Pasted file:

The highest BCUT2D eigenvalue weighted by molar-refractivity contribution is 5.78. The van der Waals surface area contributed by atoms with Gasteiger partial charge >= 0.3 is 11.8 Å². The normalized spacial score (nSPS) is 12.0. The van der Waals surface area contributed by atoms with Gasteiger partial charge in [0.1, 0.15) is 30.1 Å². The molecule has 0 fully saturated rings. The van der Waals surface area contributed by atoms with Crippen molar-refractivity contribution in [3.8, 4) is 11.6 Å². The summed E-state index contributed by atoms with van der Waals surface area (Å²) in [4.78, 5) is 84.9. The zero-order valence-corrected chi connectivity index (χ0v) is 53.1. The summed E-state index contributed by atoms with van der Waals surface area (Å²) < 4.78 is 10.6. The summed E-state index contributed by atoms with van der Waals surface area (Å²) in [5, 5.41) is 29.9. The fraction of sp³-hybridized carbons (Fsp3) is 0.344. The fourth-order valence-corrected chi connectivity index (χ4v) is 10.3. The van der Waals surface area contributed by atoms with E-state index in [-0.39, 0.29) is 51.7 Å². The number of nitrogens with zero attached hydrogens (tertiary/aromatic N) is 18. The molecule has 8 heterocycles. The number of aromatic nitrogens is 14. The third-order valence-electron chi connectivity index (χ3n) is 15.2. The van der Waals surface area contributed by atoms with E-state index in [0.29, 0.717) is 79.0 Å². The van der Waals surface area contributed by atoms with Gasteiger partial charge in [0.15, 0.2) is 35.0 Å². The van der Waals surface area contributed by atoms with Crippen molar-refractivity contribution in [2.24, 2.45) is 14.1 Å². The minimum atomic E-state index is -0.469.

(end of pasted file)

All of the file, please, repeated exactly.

The highest BCUT2D eigenvalue weighted by molar-refractivity contribution is 5.78. The van der Waals surface area contributed by atoms with Gasteiger partial charge >= 0.3 is 11.8 Å². The normalized spacial score (nSPS) is 12.0. The van der Waals surface area contributed by atoms with Gasteiger partial charge in [0.1, 0.15) is 30.1 Å². The molecule has 0 fully saturated rings. The van der Waals surface area contributed by atoms with Crippen molar-refractivity contribution in [3.8, 4) is 11.6 Å². The summed E-state index contributed by atoms with van der Waals surface area (Å²) in [4.78, 5) is 84.9. The zero-order valence-corrected chi connectivity index (χ0v) is 53.1. The summed E-state index contributed by atoms with van der Waals surface area (Å²) < 4.78 is 10.6. The summed E-state index contributed by atoms with van der Waals surface area (Å²) in [5, 5.41) is 29.9. The fraction of sp³-hybridized carbons (Fsp3) is 0.344. The fourth-order valence-corrected chi connectivity index (χ4v) is 10.3. The van der Waals surface area contributed by atoms with E-state index in [-0.39, 0.29) is 51.7 Å². The number of nitrogens with zero attached hydrogens (tertiary/aromatic N) is 18. The molecule has 8 heterocycles. The number of aromatic nitrogens is 14. The third-order valence-electron chi connectivity index (χ3n) is 15.2. The van der Waals surface area contributed by atoms with E-state index in [0.29, 0.717) is 79.0 Å². The van der Waals surface area contributed by atoms with Gasteiger partial charge in [0.15, 0.2) is 35.0 Å². The van der Waals surface area contributed by atoms with Crippen molar-refractivity contribution in [2.24, 2.45) is 14.1 Å². The minimum atomic E-state index is -0.469.